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print statements in perl pakages seem to be masked from STDOUT

by holandes777 (Beadle)
on Mar 07, 2018 at 16:06 UTC ( #1210456=perlquestion: print w/replies, xml ) Need Help??
holandes777 has asked for the wisdom of the Perl Monks concerning the following question:

I am having to deal with SES (Someone Else's Sh(tuff)) so I am a bit out of synch. Forgive me if this is a "DOH!" question.

I am dealing with a Perl program that calls a package. The main code is extremely stringy and the package seems contructed well. I started putting print statements in the methods of the package and they were printing on STDOUT (my console). Suddenly they stopped. I tried creating a filehanle and used print to the filehandle a-la: print {$self->{fileout}} "what I want to print\n"; Which also does not seem to work (It is not $!, the output should be voluminous).

I must be missing a basic concept about the interaction between an imported module and STDOUT. So my question is: If I want to have a package print to STDOUT, is there something "special" that needs to be done?

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Re: print statements in perl pakages seem to be masked from STDOUT
by Corion (Pope) on Mar 07, 2018 at 16:13 UTC

    It's hard to tell without seeing relevant code, but if the code was short enough likely you would have found the culprit already.

    The intervening code might close STDOUT or use select to select a different filehandle:

    sub nasty1 { close STDOUT; } nasty1(); print "everybody keep silent"; # maybe you get a warning that STDOUT w +as closed
    sub nasty2 { open my $fh, '>', 'output.txt' or die $!; select $fh; # everybody keep silent print "everybody keep silent"; # this shows up in } nasty2(); print "everybody keep silent"; # this shows up in the output file

    Maybe you did not properly create and open your debug filehandle.

    Maybe the code that should print stuff never even gets called at all.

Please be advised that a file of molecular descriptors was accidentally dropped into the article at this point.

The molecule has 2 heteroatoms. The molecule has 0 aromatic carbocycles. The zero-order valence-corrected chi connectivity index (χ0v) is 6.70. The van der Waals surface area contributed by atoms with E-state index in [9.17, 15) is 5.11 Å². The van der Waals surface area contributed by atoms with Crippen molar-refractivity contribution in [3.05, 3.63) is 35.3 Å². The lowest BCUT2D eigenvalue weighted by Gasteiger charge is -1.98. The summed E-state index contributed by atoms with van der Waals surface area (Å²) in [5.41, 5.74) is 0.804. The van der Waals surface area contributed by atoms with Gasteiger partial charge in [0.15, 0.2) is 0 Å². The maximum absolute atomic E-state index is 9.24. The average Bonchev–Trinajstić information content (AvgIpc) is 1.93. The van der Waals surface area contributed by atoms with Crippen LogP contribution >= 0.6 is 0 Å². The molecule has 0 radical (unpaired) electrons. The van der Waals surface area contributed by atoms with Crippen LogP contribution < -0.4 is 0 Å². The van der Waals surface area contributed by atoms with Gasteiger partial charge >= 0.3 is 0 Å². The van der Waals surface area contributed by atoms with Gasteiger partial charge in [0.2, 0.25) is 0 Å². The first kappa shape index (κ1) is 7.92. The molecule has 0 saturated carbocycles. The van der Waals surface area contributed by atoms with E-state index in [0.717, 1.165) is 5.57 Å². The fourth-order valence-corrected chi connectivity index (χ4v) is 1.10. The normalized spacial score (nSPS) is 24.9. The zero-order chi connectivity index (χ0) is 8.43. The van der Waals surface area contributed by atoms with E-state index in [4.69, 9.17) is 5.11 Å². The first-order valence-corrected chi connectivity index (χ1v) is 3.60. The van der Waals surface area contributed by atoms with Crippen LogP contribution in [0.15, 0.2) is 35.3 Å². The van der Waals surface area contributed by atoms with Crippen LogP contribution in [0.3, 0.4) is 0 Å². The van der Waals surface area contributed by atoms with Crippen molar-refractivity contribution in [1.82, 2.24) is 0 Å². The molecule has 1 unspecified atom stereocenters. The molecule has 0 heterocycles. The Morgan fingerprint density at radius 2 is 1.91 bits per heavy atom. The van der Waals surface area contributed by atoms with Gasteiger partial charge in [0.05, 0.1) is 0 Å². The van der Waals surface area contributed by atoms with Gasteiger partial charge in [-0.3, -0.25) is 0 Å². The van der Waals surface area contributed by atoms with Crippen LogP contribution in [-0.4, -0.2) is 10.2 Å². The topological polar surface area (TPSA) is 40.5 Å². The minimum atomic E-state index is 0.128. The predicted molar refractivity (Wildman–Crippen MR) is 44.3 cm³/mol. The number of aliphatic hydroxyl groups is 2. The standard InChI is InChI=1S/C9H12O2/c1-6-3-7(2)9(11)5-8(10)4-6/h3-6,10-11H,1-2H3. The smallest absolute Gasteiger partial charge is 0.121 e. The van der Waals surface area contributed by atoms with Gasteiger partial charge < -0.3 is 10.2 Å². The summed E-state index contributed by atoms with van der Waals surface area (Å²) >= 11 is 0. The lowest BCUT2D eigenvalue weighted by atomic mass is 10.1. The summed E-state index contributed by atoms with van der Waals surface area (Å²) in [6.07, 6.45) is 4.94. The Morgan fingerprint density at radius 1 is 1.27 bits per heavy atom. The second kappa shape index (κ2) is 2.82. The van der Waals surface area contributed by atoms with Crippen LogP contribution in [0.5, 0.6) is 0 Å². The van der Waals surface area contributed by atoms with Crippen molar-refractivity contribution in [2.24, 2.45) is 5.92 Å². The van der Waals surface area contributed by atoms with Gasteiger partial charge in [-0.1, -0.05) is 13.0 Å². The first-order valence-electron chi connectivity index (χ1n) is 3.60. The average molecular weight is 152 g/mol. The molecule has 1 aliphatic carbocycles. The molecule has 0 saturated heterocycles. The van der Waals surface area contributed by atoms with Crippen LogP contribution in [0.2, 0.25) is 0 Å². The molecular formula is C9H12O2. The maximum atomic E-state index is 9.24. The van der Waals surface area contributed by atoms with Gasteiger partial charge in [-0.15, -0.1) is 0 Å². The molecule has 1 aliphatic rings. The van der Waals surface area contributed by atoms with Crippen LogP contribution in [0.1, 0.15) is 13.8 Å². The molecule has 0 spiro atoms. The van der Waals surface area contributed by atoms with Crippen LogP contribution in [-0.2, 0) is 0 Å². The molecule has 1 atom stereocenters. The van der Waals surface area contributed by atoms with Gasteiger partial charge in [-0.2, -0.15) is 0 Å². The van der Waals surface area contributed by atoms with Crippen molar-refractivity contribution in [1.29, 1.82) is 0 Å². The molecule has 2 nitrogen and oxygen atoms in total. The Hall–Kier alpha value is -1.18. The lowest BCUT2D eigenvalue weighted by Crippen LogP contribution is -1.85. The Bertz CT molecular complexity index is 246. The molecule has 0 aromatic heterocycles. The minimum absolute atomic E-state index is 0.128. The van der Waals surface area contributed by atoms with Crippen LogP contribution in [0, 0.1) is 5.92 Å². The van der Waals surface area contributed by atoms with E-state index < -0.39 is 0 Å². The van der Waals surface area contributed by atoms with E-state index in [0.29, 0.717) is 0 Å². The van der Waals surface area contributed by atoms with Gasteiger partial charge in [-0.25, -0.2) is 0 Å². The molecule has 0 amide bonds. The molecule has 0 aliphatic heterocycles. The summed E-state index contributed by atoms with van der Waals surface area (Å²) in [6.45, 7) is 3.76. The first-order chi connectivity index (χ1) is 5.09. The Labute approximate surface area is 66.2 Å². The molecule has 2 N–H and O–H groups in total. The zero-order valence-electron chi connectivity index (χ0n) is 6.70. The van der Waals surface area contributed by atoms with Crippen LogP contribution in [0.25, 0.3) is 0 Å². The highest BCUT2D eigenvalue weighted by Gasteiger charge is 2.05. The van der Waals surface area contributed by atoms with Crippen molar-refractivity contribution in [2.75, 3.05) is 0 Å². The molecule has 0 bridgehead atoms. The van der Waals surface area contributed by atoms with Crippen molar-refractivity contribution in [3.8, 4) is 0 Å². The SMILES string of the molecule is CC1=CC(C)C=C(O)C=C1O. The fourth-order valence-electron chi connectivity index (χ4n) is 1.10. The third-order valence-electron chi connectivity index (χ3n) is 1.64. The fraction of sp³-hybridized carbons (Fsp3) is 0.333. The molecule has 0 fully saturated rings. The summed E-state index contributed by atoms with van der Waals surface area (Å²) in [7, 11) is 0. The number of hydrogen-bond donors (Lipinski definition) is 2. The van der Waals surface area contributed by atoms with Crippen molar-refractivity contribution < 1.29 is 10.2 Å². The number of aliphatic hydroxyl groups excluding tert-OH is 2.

Looks like you're pointing me in the right direction. so I will pose a question: I am just dropping print statements in the package (the module).

      # In the main .pl use ThisPackage; ... my $the_package = ThisPackage->new(); ... (this other guys code) print "What is the value of var_here? $var_here\n"; # my debug statem +ent gets printed as What is the value of var_here? CornFlakes (more of this other guys code) # In the package: package ThisPackage; ... sub new{ my ($class, $self)=@_; ... } (this other guys code) print "What is the value of var_in_package? $var_in_package\n"; # my +debug statement does NOT get printed out as the statement in the main + program did. (more of this other guys code)

      should I expect it to print is STDOUT? The print statements I put in the .pl file are printed to STDOUT but anything inside the package does not get printed

        Maybe. Where is that print exactly? Inside a function? If so, are you sure it is called? Maybe you can try warn instead of print, or even die, they print to STDERR rather than STDOUT so you should be able to see them in the console (and since die also stops the execution, if you use it and nothing changes, you're probably modifying code that actually never gets called). If you do see something with warn, you can search for select in the code, which will change the default output for print. But since you didn't manage to write to a file with an explicit filehandle for print, it's also probable that you are modifying code that isn't run.

        In a module, supporting code (not in subroutines) should get run when you use the module, so I would have expected the "What is the value of var_in_package" to print when you ran use ThisPackage;. For example:

        #./ThisPackage.pm package ThisPackage; sub new { local $, = ", "; local $\ = "\n"; print __PACKAGE__."::new(@_)"; } print "Dummy code gets run at compile/use time\n"; 1;
        #./pkg.pl BEGIN { print "this should print before\n" } use lib '.'; use ThisPackage; ThisPackage::new(qw/hello world/); BEGIN { print "this should print after the use, but before the new\n" +}
        # output this should print before Dummy code gets run at compile/use time this should print after the use, but before the new ThisPackage::new(hello world)

        Does my code do the same for you? If so, maybe it will help you figure out what's wrong with your code.

        specifically, if you want to print values inside the package's functions, you have to include the prints inside. If you put prints outside the functions in the package, they will only execute the once, and none of the package's functions will have been run yet, so probably won't have changed package variables (assume that's what you're expecting)

Re: print statements in perl pakages seem to be masked from STDOUT
by AnomalousMonk (Chancellor) on Mar 07, 2018 at 18:06 UTC
    I started putting print statements in the methods of the package and they were printing on STDOUT ... Suddenly they stopped.